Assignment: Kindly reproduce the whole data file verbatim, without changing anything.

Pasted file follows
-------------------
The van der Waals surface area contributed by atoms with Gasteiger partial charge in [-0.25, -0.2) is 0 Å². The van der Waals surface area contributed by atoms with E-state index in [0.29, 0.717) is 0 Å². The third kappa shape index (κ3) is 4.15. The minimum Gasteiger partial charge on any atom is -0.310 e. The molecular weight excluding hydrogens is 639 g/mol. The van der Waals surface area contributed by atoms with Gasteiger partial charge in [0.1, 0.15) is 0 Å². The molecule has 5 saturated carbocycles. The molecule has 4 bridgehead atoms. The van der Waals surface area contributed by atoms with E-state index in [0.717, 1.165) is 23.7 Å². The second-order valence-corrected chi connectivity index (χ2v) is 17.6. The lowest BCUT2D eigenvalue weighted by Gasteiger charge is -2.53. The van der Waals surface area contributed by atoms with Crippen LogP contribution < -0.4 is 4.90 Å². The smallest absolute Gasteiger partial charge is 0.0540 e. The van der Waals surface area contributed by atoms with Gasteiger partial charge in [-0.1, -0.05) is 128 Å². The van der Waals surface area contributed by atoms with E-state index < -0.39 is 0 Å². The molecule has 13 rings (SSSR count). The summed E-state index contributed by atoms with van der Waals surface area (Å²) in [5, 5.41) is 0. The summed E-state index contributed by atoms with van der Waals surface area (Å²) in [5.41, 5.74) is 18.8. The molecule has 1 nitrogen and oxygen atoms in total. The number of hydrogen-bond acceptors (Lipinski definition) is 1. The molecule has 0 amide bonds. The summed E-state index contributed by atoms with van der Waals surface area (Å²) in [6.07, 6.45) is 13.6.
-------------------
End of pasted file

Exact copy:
The van der Waals surface area contributed by atoms with Gasteiger partial charge in [-0.25, -0.2) is 0 Å². The van der Waals surface area contributed by atoms with E-state index in [0.29, 0.717) is 0 Å². The third kappa shape index (κ3) is 4.15. The minimum Gasteiger partial charge on any atom is -0.310 e. The molecular weight excluding hydrogens is 639 g/mol. The van der Waals surface area contributed by atoms with Gasteiger partial charge in [0.1, 0.15) is 0 Å². The molecule has 5 saturated carbocycles. The molecule has 4 bridgehead atoms. The van der Waals surface area contributed by atoms with E-state index in [0.717, 1.165) is 23.7 Å². The second-order valence-corrected chi connectivity index (χ2v) is 17.6. The lowest BCUT2D eigenvalue weighted by Gasteiger charge is -2.53. The van der Waals surface area contributed by atoms with Crippen LogP contribution < -0.4 is 4.90 Å². The smallest absolute Gasteiger partial charge is 0.0540 e. The van der Waals surface area contributed by atoms with Gasteiger partial charge in [-0.1, -0.05) is 128 Å². The van der Waals surface area contributed by atoms with E-state index < -0.39 is 0 Å². The molecule has 13 rings (SSSR count). The summed E-state index contributed by atoms with van der Waals surface area (Å²) in [5, 5.41) is 0. The summed E-state index contributed by atoms with van der Waals surface area (Å²) in [5.41, 5.74) is 18.8. The molecule has 1 nitrogen and oxygen atoms in total. The number of hydrogen-bond acceptors (Lipinski definition) is 1. The molecule has 0 amide bonds. The summed E-state index contributed by atoms with van der Waals surface area (Å²) in [6.07, 6.45) is 13.6.